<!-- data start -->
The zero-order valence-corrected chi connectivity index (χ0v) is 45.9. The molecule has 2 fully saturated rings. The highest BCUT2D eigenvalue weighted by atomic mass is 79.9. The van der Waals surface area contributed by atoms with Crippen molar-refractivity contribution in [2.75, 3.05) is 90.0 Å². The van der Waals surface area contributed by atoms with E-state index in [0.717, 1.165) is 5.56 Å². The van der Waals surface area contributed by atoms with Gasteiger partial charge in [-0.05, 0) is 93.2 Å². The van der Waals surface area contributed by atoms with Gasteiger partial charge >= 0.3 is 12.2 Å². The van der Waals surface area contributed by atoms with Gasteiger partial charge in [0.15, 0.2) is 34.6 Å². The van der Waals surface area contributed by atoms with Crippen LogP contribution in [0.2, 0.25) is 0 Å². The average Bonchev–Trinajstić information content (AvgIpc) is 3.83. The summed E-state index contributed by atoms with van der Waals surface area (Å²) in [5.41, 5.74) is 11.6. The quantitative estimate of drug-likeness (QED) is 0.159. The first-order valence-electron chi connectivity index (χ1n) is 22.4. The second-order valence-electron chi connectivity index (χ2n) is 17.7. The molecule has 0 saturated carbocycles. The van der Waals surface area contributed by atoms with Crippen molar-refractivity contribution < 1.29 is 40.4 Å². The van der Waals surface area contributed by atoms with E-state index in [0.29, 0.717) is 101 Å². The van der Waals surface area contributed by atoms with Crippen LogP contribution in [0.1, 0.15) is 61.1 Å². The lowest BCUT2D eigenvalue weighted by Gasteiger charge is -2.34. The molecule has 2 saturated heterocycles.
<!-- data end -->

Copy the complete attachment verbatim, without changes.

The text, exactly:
The zero-order valence-corrected chi connectivity index (χ0v) is 45.9. The molecule has 2 fully saturated rings. The highest BCUT2D eigenvalue weighted by atomic mass is 79.9. The van der Waals surface area contributed by atoms with Crippen molar-refractivity contribution in [2.75, 3.05) is 90.0 Å². The van der Waals surface area contributed by atoms with E-state index in [0.717, 1.165) is 5.56 Å². The van der Waals surface area contributed by atoms with Gasteiger partial charge in [-0.05, 0) is 93.2 Å². The van der Waals surface area contributed by atoms with Gasteiger partial charge >= 0.3 is 12.2 Å². The van der Waals surface area contributed by atoms with Gasteiger partial charge in [0.15, 0.2) is 34.6 Å². The van der Waals surface area contributed by atoms with Crippen LogP contribution in [0.2, 0.25) is 0 Å². The average Bonchev–Trinajstić information content (AvgIpc) is 3.83. The summed E-state index contributed by atoms with van der Waals surface area (Å²) in [5.41, 5.74) is 11.6. The quantitative estimate of drug-likeness (QED) is 0.159. The first-order valence-electron chi connectivity index (χ1n) is 22.4. The second-order valence-electron chi connectivity index (χ2n) is 17.7. The molecule has 0 saturated carbocycles. The van der Waals surface area contributed by atoms with Crippen molar-refractivity contribution < 1.29 is 40.4 Å². The van der Waals surface area contributed by atoms with E-state index in [0.29, 0.717) is 101 Å². The van der Waals surface area contributed by atoms with Crippen LogP contribution in [0.1, 0.15) is 61.1 Å². The lowest BCUT2D eigenvalue weighted by Gasteiger charge is -2.34. The molecule has 2 saturated heterocycles.